This website is an aggregation of selected feeds to represent projects as they are developping. Versioning systems (git) and content feeds (atom / RSS) from other publication spaces are brought together to show different elements of practice.
Colm O'Neill works as designer and researcher in Carlow (IE) and Brussels (BE). His work is concerned with mediations of digital literacy through graphical, user and programmatic interfaces. The research and practice that result follow the ideals of free and open source culture models.
- Lecturer in Design and IT at SETU (Carlow campus)
- Doctoral Researcher — Education and Social Justice, Lancaster University
- Member of Open Source Publishing
- MA Networked Media from the Piet Zwart Institute in Rotterdam
- Graphic Design BA from ENSAV La Cambre Brussels.
This study asks why and how the transition to online education during the global pandemic almost exclusively meant the adoption of commercial platforms. It also asks what harms the use of so-called tools for education can cause when imposed on learners. I argue that accepting Big Tech into our everyday lives has impact on humans digital rights and more broadly on social justice. Ultimately, I propose three criteria for better software choices: decentralisation, space for individuation and sustainability.
This paper discusses the ecological component of using digital technology in the Education sector. It does so by highlighting the many excesses and growth-based attitudes that the commercial stake- holders have in this space, and considers the current misleading actions in the “greening” of technology. It considers cases of radical alternatives, and proposes a turn towards ecojustice if technology is to have a space in education at all.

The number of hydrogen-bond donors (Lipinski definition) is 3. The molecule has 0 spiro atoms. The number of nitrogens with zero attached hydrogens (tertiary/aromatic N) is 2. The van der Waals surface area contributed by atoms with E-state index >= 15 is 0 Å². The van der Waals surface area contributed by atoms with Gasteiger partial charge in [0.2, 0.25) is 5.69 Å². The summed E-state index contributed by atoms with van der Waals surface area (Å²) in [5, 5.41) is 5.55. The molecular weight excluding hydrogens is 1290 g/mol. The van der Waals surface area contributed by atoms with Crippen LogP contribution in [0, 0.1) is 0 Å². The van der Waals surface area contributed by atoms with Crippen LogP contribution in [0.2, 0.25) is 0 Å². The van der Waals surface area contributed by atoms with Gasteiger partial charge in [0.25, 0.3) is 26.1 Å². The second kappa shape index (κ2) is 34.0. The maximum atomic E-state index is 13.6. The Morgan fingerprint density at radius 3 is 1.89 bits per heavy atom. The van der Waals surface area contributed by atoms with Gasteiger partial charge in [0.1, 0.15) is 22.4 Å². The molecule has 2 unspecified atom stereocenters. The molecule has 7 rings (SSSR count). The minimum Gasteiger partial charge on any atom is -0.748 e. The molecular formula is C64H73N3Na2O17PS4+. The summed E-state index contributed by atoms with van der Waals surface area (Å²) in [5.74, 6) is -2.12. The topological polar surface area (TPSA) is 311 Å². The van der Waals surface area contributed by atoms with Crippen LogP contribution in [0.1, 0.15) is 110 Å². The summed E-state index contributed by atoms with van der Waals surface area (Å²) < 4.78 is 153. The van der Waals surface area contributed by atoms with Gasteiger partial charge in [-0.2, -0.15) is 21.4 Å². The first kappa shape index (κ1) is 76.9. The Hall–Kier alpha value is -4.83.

This study aims to assess the potential of permacomputing projects as case studies for cultivating oppositional knowledge for digital justice issues in Ireland. It focuses on both social and ecological concerns related to digital technologies. The study will propose that by highlighting the ecological impact of computing, awareness of related social and digital justice issues will increase. Ireland, with its significant presence of global technology corporations, faces unique digital justice challenges that put strain on national infrastructures and natural ecosystems.